Salt contaminated substrates - restoration with THERMOPAL

Key Facts

1 Salt contaminated surface

Salts located within masonry work function hygroscopically and migrate to the surface, as this evaporation zone has a low moisture content and good conditions for crystallisation exists. This leads to the destruction of the plaster/render surface.

2 Application of the salt converter

Brush apply ESCO-FLUAT once or twice to the exposed masonry work to saturation (dependent on the salt contamination and porosity of the substrate). The damaging salts are converted to sparingly soluble salts and cannot be carried forward into the new,
freshly applied plaster.

3 Throwing the splatterdash coat

Apply THERMOPAL-SP, up to a maximum thickness of 5 mm, to cover half the surface (approx. 50% surface coverage) in preparation for the render coat in accordance with the rules governing rendering techniques. Lightly pre-wet the substrate as necessary in order to guarantee a good bond.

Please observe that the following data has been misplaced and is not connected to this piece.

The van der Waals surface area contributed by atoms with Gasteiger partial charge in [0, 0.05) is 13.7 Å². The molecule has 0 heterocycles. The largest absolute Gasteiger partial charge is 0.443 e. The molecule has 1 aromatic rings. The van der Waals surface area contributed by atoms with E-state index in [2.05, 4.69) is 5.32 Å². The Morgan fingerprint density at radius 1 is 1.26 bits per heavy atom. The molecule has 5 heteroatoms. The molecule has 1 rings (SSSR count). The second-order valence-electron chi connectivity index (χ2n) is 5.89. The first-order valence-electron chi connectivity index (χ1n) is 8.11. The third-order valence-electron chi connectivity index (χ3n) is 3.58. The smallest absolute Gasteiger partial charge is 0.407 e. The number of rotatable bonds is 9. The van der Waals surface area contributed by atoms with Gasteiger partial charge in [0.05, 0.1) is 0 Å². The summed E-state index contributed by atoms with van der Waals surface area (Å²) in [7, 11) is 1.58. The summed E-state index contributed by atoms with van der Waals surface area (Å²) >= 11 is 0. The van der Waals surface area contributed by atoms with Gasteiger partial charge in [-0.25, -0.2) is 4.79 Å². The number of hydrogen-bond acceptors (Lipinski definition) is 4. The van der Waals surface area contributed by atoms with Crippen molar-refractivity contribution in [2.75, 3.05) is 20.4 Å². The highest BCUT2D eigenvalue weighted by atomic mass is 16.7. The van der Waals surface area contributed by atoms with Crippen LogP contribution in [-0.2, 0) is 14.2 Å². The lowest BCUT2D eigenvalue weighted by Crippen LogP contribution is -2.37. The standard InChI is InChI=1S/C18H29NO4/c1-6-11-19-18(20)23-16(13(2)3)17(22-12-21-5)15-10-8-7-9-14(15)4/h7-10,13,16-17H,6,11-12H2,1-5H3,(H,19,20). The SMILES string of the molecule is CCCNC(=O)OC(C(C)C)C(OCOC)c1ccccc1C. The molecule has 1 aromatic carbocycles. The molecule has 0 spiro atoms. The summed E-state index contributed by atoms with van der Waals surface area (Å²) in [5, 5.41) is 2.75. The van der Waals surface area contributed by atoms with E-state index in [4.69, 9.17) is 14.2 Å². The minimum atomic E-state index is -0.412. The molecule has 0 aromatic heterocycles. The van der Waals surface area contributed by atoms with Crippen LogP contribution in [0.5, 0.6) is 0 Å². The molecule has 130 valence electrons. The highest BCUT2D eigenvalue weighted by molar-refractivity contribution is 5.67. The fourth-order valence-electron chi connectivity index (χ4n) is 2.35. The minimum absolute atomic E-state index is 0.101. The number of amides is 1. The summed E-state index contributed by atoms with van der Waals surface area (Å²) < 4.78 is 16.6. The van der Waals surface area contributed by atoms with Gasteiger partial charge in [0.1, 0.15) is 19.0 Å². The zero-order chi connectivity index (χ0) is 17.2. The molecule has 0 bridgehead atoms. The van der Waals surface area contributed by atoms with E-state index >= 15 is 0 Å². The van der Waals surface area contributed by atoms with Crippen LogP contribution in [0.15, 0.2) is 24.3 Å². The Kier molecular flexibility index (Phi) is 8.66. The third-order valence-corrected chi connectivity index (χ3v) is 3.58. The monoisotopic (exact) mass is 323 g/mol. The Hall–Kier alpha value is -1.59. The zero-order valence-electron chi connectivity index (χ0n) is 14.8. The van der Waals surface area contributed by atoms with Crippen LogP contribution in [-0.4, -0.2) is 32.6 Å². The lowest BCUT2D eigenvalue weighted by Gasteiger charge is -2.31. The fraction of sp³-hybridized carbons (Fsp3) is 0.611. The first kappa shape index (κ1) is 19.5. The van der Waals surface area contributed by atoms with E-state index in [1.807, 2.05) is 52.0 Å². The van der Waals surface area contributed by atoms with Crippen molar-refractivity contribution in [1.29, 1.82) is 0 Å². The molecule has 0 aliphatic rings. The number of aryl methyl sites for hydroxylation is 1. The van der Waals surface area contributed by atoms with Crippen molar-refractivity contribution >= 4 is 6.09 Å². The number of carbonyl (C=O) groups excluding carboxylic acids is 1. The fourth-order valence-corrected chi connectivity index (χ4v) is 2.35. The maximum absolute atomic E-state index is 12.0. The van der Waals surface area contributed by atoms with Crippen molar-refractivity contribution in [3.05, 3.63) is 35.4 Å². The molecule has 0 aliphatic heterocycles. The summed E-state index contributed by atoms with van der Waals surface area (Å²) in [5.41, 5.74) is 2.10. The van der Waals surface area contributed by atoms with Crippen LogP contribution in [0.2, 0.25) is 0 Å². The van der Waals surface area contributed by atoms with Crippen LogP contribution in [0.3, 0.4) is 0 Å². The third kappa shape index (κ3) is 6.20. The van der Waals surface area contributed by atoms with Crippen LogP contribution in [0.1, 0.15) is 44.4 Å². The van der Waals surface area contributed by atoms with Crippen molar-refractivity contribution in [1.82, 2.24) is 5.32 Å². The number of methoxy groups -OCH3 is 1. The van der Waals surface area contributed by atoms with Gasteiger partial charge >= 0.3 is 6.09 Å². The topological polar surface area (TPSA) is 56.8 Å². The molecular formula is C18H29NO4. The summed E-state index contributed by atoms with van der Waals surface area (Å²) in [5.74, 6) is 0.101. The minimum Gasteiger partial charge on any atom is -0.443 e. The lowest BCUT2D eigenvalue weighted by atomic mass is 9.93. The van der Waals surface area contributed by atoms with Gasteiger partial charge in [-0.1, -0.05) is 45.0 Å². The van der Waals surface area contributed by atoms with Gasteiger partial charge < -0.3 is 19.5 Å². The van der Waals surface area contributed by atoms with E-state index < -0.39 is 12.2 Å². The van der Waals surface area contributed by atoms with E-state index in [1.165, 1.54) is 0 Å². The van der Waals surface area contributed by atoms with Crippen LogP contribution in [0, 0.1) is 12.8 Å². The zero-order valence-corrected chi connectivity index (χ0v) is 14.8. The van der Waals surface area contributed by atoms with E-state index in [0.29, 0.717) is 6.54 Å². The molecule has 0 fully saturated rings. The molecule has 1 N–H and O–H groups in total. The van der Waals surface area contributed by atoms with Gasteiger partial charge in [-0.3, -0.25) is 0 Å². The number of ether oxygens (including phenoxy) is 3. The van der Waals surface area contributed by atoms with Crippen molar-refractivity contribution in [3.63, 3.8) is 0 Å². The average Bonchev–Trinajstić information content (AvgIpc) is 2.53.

4 Application of the backing coat plaster

Apply THERMOPAL-GP11 in thicknesses from 10–30 mm (with thicker coats in more layers). Strike off each previous coat with a plasterer’s darby. Immediately the plaster stiffens roughen up horizontally and allow to dry.

5 Application of the restoration plaster

Apply a single layer of THERMOPAL-ULTRA up to a max. of 3 cm. After allowing to stand for an adequate amount of time, the surface can be grid floated or rubbed down. Rubbing too early encourages the binder to concentrate at the surface which can cause shrinkage cracks and impede the vapour permeability of the plaster layer.

6 Application of the fine plaster finish

Apply the fine grain mineral-based compound THERMOPAL-FS33 by trowel to the required thickness up to a max. of 3 mm. Once the surface has dried rub down with a foam rubber board, felt board or sponge board.